Much of the trip revolved around birds and birding.

We brought an ultraviolet light and a white sheet so we could attract moths...Geeks. Thank God someone didn't light up a Star Trek memorabilia item or something outside our window. Coincidentally, the lamp could have been put to better use INSIDE this place...I'm pretty sure we could have used it to lure the bedbugs away. Well, maybe not bedbugs, but there were bugs in the bed.

Three of the five styles of some kind of bug found only in Panama.

These caterpillers were MASSIVE. As a matter of fact many of the insects there were apparently on 'roids.

The spiders here remind me of the clock spider. Click both links for the heebie-jeebies.

There were long trails of leaf-cutter ants everywhere. Sometimes we found fire ants. Usually they found us first.

We'd take insanely long walks on the beaches at night fruitlessly looking for sea turtles. We did find bats.

And lots o' crabs. Even if we had to dig 'em up.

The treefrog (middle) jumped on Ken's head right after he took this picture. We also found her eggs.

This sloth was right outside our room on our first day here. We stayed in old American army barracks converted into a Bed & Breakfast. Well, the '& Breakfast' part is only if you're OK with a hotdog for breakfast. This is not the sloth that slapped Ken. Long story...

A little croc, a night monkey that came over to touch the camera and the only snake we found during the entire trip (during the single night we stayed at a resort, go figure).

Starfish Cove

You had better pay attention to the traffic cones in Panama, even though they were usually just badly bunged-up oil drums.

Ok, ok, ok, here's the Panama Canal.

Coffee, Oranges and Pineapples

Food Geek Pictures

I WISH you could get these in the US.
Except we'd have to figue out a better name:
Mamon Chino = Chinese Nipple

Best. freakin'. breakfast. ever:

Remember when McDonald's stopped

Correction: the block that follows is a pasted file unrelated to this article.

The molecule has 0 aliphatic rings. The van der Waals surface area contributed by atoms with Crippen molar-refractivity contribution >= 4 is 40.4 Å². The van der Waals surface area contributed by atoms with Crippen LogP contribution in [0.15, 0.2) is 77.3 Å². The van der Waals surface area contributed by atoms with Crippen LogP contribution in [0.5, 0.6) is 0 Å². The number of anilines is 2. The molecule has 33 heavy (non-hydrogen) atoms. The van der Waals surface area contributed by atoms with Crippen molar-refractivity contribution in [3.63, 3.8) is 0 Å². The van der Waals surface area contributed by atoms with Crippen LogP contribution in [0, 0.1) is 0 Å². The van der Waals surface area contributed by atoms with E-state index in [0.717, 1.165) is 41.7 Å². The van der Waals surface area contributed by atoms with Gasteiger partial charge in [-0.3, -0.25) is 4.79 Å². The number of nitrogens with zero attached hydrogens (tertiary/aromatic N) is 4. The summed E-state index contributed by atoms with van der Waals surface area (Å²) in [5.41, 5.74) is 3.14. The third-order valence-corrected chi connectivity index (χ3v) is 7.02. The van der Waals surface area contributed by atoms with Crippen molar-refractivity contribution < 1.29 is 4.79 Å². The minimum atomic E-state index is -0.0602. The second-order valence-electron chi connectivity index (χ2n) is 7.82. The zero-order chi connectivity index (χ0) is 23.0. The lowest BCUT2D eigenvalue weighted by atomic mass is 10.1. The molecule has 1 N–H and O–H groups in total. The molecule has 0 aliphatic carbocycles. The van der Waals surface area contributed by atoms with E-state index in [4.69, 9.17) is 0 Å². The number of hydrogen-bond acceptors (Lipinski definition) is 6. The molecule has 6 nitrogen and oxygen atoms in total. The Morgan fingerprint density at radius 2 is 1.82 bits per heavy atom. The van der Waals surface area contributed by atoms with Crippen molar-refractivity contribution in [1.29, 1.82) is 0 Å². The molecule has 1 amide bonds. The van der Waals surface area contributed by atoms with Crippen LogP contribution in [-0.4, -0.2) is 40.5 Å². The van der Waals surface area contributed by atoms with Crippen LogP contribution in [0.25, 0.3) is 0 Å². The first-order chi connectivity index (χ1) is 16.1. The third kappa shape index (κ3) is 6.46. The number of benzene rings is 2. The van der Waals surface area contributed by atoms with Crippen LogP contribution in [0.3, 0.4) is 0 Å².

using styrofoam containers? And when
they stopped deep-fat-frying their pies?
I know where they sent all the leftovers.

People were selling 'chicha' on the side of the road every quarter mile, or so. It was corked with a dried out corn cob. It wasn't very tasty.

This breakfast truck/van thing was the same size as my Justy.

Around Panama:

These aren't even the best ones, but they're good anyway.

Whenever we went to touristy-historic places like a fort or to see stone carvings or whatever, we'd usually be given the shakedown by local boys offering to watch our car for a quarter. Or they'll smear soapy water on your shoes for you. Guess how many more show up when you bring out a huge bag of candy. Ken calls me Gringa Claus.

We couldn't get out of one of the little towns along the coast. There was a makeshift roadblock made of mattresses, bicycles, pots, pans, 2x4s, whatever. Apparently, the people were ticked off about the flooding. A priest had to come break it up.

The buses of Panama rock. Imagine you gave a ten-year-old a couple thousand bucks and said he could get as many tattoos as he wanted:

Yeah, but the room cost us only $7.

I felt guilty sleeping here. The tv had the bumbulebee guy, though.

We took a loooong ride in a wooden canoe to a native village. The men wore little more than a loincloth and the women wore only skirts and a bunch of beaded necklaces. But, I think it may have been a little fake. Whatever. It was still cool. We had fish and plantains wrapped up in banana leaves.

This guy would run out into traffic and juggle flaming -
I don't know, sticks when cars stopped at the red light.

For some reason, I thought the cemetaries were pretty neat.

This was right outside a butcher shop.

The American Hospital?:

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